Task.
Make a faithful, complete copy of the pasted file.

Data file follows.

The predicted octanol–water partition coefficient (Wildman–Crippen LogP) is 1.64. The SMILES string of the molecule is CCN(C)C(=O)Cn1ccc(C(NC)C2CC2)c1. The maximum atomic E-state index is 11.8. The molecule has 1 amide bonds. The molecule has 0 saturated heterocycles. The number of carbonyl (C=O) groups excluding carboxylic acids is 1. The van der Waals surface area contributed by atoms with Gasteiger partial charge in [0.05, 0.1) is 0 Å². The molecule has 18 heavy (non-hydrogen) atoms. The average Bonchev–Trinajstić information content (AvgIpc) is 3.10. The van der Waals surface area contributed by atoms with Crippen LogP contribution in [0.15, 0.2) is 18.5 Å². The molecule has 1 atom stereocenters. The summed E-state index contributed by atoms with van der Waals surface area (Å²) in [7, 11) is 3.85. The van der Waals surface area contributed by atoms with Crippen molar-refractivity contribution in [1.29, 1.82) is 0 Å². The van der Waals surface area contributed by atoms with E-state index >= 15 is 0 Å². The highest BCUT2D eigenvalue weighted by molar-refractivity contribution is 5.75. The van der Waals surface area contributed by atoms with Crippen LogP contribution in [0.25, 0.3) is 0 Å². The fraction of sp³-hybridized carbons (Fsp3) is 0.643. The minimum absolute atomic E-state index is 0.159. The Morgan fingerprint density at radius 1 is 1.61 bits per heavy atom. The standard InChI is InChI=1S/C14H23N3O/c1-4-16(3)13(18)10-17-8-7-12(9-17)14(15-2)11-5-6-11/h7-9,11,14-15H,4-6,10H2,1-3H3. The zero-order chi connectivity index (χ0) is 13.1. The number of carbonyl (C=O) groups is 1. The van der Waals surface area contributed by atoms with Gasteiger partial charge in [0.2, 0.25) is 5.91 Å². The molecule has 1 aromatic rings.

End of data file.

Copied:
The predicted octanol–water partition coefficient (Wildman–Crippen LogP) is 1.64. The SMILES string of the molecule is CCN(C)C(=O)Cn1ccc(C(NC)C2CC2)c1. The maximum atomic E-state index is 11.8. The molecule has 1 amide bonds. The molecule has 0 saturated heterocycles. The number of carbonyl (C=O) groups excluding carboxylic acids is 1. The van der Waals surface area contributed by atoms with Gasteiger partial charge in [0.05, 0.1) is 0 Å². The molecule has 18 heavy (non-hydrogen) atoms. The average Bonchev–Trinajstić information content (AvgIpc) is 3.10. The van der Waals surface area contributed by atoms with Crippen LogP contribution in [0.15, 0.2) is 18.5 Å². The molecule has 1 atom stereocenters. The summed E-state index contributed by atoms with van der Waals surface area (Å²) in [7, 11) is 3.85. The van der Waals surface area contributed by atoms with Crippen molar-refractivity contribution in [1.29, 1.82) is 0 Å². The van der Waals surface area contributed by atoms with E-state index >= 15 is 0 Å². The highest BCUT2D eigenvalue weighted by molar-refractivity contribution is 5.75. The van der Waals surface area contributed by atoms with Crippen LogP contribution in [0.25, 0.3) is 0 Å². The fraction of sp³-hybridized carbons (Fsp3) is 0.643. The minimum absolute atomic E-state index is 0.159. The Morgan fingerprint density at radius 1 is 1.61 bits per heavy atom. The standard InChI is InChI=1S/C14H23N3O/c1-4-16(3)13(18)10-17-8-7-12(9-17)14(15-2)11-5-6-11/h7-9,11,14-15H,4-6,10H2,1-3H3. The zero-order chi connectivity index (χ0) is 13.1. The number of carbonyl (C=O) groups is 1. The van der Waals surface area contributed by atoms with Gasteiger partial charge in [0.2, 0.25) is 5.91 Å². The molecule has 1 aromatic rings.